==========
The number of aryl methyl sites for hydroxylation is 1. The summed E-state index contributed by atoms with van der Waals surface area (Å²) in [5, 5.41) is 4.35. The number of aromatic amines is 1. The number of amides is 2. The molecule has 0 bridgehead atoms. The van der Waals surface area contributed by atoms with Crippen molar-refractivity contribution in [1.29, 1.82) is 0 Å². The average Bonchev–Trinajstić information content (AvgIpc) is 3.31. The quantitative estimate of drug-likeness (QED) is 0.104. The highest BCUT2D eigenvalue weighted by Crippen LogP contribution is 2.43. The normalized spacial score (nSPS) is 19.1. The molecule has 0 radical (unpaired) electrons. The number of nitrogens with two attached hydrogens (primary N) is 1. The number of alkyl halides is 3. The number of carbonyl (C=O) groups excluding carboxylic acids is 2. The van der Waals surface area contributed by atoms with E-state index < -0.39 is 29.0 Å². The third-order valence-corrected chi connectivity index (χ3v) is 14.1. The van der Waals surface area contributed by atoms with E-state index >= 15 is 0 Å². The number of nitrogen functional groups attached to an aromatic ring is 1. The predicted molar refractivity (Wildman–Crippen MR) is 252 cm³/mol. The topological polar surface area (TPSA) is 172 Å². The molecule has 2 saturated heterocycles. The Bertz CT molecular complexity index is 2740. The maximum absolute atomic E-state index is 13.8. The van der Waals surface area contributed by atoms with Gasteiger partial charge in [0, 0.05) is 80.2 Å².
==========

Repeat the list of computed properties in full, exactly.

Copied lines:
The number of aryl methyl sites for hydroxylation is 1. The summed E-state index contributed by atoms with van der Waals surface area (Å²) in [5, 5.41) is 4.35. The number of aromatic amines is 1. The number of amides is 2. The molecule has 0 bridgehead atoms. The van der Waals surface area contributed by atoms with Crippen molar-refractivity contribution in [1.29, 1.82) is 0 Å². The average Bonchev–Trinajstić information content (AvgIpc) is 3.31. The quantitative estimate of drug-likeness (QED) is 0.104. The highest BCUT2D eigenvalue weighted by Crippen LogP contribution is 2.43. The normalized spacial score (nSPS) is 19.1. The molecule has 0 radical (unpaired) electrons. The number of nitrogens with two attached hydrogens (primary N) is 1. The number of alkyl halides is 3. The number of carbonyl (C=O) groups excluding carboxylic acids is 2. The van der Waals surface area contributed by atoms with E-state index < -0.39 is 29.0 Å². The third-order valence-corrected chi connectivity index (χ3v) is 14.1. The van der Waals surface area contributed by atoms with E-state index >= 15 is 0 Å². The number of nitrogen functional groups attached to an aromatic ring is 1. The predicted molar refractivity (Wildman–Crippen MR) is 252 cm³/mol. The topological polar surface area (TPSA) is 172 Å². The molecule has 2 saturated heterocycles. The Bertz CT molecular complexity index is 2740. The maximum absolute atomic E-state index is 13.8. The van der Waals surface area contributed by atoms with Gasteiger partial charge in [0, 0.05) is 80.2 Å².